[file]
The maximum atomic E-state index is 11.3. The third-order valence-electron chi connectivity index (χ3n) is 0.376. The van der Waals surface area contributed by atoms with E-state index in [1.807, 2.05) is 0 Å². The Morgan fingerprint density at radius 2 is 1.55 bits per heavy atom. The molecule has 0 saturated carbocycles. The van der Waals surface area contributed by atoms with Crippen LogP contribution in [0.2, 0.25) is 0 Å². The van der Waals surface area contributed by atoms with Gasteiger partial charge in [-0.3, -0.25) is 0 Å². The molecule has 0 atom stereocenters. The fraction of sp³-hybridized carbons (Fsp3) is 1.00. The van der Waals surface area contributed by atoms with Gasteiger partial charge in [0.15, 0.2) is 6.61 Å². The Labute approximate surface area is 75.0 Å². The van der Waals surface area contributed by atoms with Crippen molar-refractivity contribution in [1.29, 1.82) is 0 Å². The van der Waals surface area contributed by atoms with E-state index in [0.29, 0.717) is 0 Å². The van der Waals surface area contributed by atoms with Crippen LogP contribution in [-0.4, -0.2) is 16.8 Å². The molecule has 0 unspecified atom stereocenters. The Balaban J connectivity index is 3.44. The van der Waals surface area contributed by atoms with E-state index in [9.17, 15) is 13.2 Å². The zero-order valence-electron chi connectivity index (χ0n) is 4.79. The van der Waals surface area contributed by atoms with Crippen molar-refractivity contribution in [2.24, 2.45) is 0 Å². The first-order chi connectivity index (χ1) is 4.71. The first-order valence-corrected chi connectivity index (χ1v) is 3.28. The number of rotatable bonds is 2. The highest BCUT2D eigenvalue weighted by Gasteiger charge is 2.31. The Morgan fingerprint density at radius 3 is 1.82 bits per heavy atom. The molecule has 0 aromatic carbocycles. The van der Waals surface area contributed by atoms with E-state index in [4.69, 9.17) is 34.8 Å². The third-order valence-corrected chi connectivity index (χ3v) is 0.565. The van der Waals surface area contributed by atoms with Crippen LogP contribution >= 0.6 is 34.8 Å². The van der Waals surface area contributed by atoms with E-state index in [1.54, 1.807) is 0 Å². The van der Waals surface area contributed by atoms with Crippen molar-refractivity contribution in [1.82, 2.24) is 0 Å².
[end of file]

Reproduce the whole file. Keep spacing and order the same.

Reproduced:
The maximum atomic E-state index is 11.3. The third-order valence-electron chi connectivity index (χ3n) is 0.376. The van der Waals surface area contributed by atoms with E-state index in [1.807, 2.05) is 0 Å². The Morgan fingerprint density at radius 2 is 1.55 bits per heavy atom. The molecule has 0 saturated carbocycles. The van der Waals surface area contributed by atoms with Crippen LogP contribution in [0.2, 0.25) is 0 Å². The van der Waals surface area contributed by atoms with Gasteiger partial charge in [-0.3, -0.25) is 0 Å². The molecule has 0 atom stereocenters. The fraction of sp³-hybridized carbons (Fsp3) is 1.00. The van der Waals surface area contributed by atoms with Gasteiger partial charge in [0.15, 0.2) is 6.61 Å². The Labute approximate surface area is 75.0 Å². The van der Waals surface area contributed by atoms with Crippen molar-refractivity contribution in [1.29, 1.82) is 0 Å². The van der Waals surface area contributed by atoms with E-state index in [0.29, 0.717) is 0 Å². The van der Waals surface area contributed by atoms with Crippen LogP contribution in [-0.4, -0.2) is 16.8 Å². The molecule has 0 unspecified atom stereocenters. The Balaban J connectivity index is 3.44. The van der Waals surface area contributed by atoms with E-state index in [9.17, 15) is 13.2 Å². The zero-order valence-electron chi connectivity index (χ0n) is 4.79. The van der Waals surface area contributed by atoms with Crippen molar-refractivity contribution in [2.24, 2.45) is 0 Å². The first-order chi connectivity index (χ1) is 4.71. The first-order valence-corrected chi connectivity index (χ1v) is 3.28. The number of rotatable bonds is 2. The highest BCUT2D eigenvalue weighted by Gasteiger charge is 2.31. The Morgan fingerprint density at radius 3 is 1.82 bits per heavy atom. The molecule has 0 aromatic carbocycles. The van der Waals surface area contributed by atoms with E-state index in [4.69, 9.17) is 34.8 Å². The third-order valence-corrected chi connectivity index (χ3v) is 0.565. The van der Waals surface area contributed by atoms with Crippen LogP contribution >= 0.6 is 34.8 Å². The van der Waals surface area contributed by atoms with E-state index in [1.54, 1.807) is 0 Å². The van der Waals surface area contributed by atoms with Crippen molar-refractivity contribution in [1.82, 2.24) is 0 Å².